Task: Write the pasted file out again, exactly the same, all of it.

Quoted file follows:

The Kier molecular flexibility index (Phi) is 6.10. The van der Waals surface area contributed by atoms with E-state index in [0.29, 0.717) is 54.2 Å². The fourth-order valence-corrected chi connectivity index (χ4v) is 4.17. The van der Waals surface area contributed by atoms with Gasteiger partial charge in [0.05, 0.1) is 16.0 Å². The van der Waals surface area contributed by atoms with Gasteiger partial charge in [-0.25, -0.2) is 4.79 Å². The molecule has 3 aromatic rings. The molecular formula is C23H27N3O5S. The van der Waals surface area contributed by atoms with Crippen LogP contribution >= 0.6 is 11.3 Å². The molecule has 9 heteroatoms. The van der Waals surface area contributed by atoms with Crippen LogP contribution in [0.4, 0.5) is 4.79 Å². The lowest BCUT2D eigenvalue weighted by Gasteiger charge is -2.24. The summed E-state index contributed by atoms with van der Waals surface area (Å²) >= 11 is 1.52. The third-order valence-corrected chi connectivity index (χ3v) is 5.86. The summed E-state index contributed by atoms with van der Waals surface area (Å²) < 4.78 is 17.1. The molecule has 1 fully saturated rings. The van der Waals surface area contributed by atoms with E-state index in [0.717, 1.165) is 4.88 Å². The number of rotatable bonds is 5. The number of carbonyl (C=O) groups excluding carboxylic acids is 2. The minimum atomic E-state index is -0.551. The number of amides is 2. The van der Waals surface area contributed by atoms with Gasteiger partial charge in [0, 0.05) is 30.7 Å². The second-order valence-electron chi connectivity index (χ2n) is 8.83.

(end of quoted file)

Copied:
The Kier molecular flexibility index (Phi) is 6.10. The van der Waals surface area contributed by atoms with E-state index in [0.29, 0.717) is 54.2 Å². The fourth-order valence-corrected chi connectivity index (χ4v) is 4.17. The van der Waals surface area contributed by atoms with Gasteiger partial charge in [0.05, 0.1) is 16.0 Å². The van der Waals surface area contributed by atoms with Gasteiger partial charge in [-0.25, -0.2) is 4.79 Å². The molecule has 3 aromatic rings. The molecular formula is C23H27N3O5S. The van der Waals surface area contributed by atoms with Crippen LogP contribution >= 0.6 is 11.3 Å². The molecule has 9 heteroatoms. The van der Waals surface area contributed by atoms with Crippen LogP contribution in [0.4, 0.5) is 4.79 Å². The lowest BCUT2D eigenvalue weighted by Gasteiger charge is -2.24. The summed E-state index contributed by atoms with van der Waals surface area (Å²) >= 11 is 1.52. The third-order valence-corrected chi connectivity index (χ3v) is 5.86. The summed E-state index contributed by atoms with van der Waals surface area (Å²) < 4.78 is 17.1. The molecule has 1 fully saturated rings. The van der Waals surface area contributed by atoms with E-state index in [0.717, 1.165) is 4.88 Å². The number of rotatable bonds is 5. The number of carbonyl (C=O) groups excluding carboxylic acids is 2. The minimum atomic E-state index is -0.551. The number of amides is 2. The van der Waals surface area contributed by atoms with Gasteiger partial charge in [0, 0.05) is 30.7 Å². The second-order valence-electron chi connectivity index (χ2n) is 8.83.